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Why European elections may not spell trouble for sterling

Looming European Parliament elections look like yet another catalyst on the list of events that could rock gilt and sterling markets. But are things as tumultuous as they seem?

The Brexit Party, which emerged seemingly out of nowhere to agitate for  a ‘no deal Brexit’ in mid-April, is dominating headlines in a contest which is starting to feel like a proxy rerun of the June 2016 vote on EU membership.

The European elections will be held on 23 May in the UK. A body with little power beyond blocking legislation, its elections have traditionally been fought on national issue battlegrounds rather than supranational populism.

And this vote is just the latest in a long list of woes to have beset British Prime Minister Theresa May.

Some six weeks after talks began with her Labour counterpart, Jeremy Corbyn, discussions have come to an end with no resolution having been reached. The government is widely expected to lose the second reading of the Withdrawal Agreement Bill that is now scheduled for the week beginning 3 June, whilst the Peterborough by-election on 6 June will be a key barometer of voter sentiment. Opinion polls now suggest that should there be a general election, May’s Conservative party would lose power, as well as over 100 seats. May looks set to step down should the government lose the upcoming vote, and Boris Johnson is hotly tipped to replace her, promising a harder version of Brexit than is currently proposed. The risks of a hard Brexit or a general election could spell trouble for the bond markets.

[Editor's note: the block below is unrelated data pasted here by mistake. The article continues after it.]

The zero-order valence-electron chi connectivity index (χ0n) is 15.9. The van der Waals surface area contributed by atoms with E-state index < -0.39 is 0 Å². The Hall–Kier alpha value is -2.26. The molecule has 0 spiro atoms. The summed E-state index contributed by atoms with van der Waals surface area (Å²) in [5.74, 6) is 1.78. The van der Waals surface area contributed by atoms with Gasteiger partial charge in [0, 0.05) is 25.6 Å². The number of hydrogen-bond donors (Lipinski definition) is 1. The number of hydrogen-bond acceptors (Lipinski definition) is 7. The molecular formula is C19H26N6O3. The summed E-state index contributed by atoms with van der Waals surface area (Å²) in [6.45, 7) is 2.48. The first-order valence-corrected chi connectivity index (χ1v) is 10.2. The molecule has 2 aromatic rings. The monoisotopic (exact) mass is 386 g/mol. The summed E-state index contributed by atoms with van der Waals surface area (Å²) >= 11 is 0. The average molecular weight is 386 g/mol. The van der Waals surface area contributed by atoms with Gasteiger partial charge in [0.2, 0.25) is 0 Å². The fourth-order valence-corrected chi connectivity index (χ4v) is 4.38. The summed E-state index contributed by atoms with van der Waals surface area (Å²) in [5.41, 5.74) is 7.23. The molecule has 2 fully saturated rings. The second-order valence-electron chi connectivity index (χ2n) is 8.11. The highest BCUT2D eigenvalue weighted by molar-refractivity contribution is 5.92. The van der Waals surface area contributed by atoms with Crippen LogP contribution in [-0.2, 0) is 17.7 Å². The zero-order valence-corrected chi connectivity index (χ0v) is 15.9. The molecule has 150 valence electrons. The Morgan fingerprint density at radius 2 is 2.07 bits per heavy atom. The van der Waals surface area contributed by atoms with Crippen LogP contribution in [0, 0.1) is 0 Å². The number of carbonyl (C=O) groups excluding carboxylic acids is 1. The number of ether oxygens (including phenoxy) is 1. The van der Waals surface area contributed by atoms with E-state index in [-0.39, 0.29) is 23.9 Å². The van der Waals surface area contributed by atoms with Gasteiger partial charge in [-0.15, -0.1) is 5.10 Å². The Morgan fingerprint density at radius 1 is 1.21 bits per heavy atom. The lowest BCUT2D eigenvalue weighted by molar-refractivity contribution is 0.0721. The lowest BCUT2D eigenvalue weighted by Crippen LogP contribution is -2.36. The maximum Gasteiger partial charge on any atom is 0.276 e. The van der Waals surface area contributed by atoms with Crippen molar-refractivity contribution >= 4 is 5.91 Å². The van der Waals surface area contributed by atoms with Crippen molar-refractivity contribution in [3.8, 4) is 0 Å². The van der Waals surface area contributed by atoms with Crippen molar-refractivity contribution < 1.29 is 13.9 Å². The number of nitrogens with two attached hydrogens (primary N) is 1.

Yet markets have not been trading outside their recent bounds. 10-year gilt yields have remained within a 40 basis point range, as there has been little expectation of imminent Bank of England policy shifts. Yields have broadly been stable amid a global aversion to risk assets, or ‘flight to quality’.

And interest rate volatility markets show that it has rarely been cheaper to protect against a large move in yields.

Although sterling has weakened over the past week, currency markets remain relatively calm, as the premium investors have been happy to pay for put options (the ability to sell the pound at a pre-specified price when the holder chooses) compared to call options (the ability to buy the pound at a pre-specified price when the holder chooses) has fallen. This may indicate that investors’ appetite for ‘downside’ protection has diminished – in other words, that investors are less concerned that the currency’s value may plummet. It could also reflect investors’ ambivalence about buying protection against a moving target, after March’s Brexit deadline did not harden.

So, why are UK assets relatively stable?

There are two sides in every currency exchange – so, although British investors might be myopically thinking about Brexit in any GBP/USD trade, it’s worth remembering what the dollar is contending with.

International investors simply have bigger fish to fry. Trump’s recent tweets have announced an increase of tariffs from 10% to 25% on $200 billion of Chinese exports to the US, ramping up tensions with the world’s second-largest economy. Fears that Trump’s focus on renegotiating trade deals may eventually pivot to Europe leave already embattled German carmakers vulnerable (the European autos sector has already been hit by weak Chinese demand). These developments undermine the global growth picture – of which the US contributes a large part. And, unhappily for Trump perhaps, the US stock market is heavily intertwined with the rest of the world through US company subsidies and revenue streams from around the globe. Yields on US Treasuries have fallen in response, reflecting fears that a trade war-induced slowdown may lead to the Federal Reserve easing their monetary policy, with a 25 basis point cut now priced by December.

With interest rate hikes being paused in the US and UK for now, neither currency can expect the support offered by higher yields. But, as the Federal Reserve has greater room to respond by cutting rates significantly, the US dollar might be more vulnerable.

When you consider the magnitude of what turmoil in the world’s largest economies spells for investors, it’s less surprising that the UK market is shored up for the time being.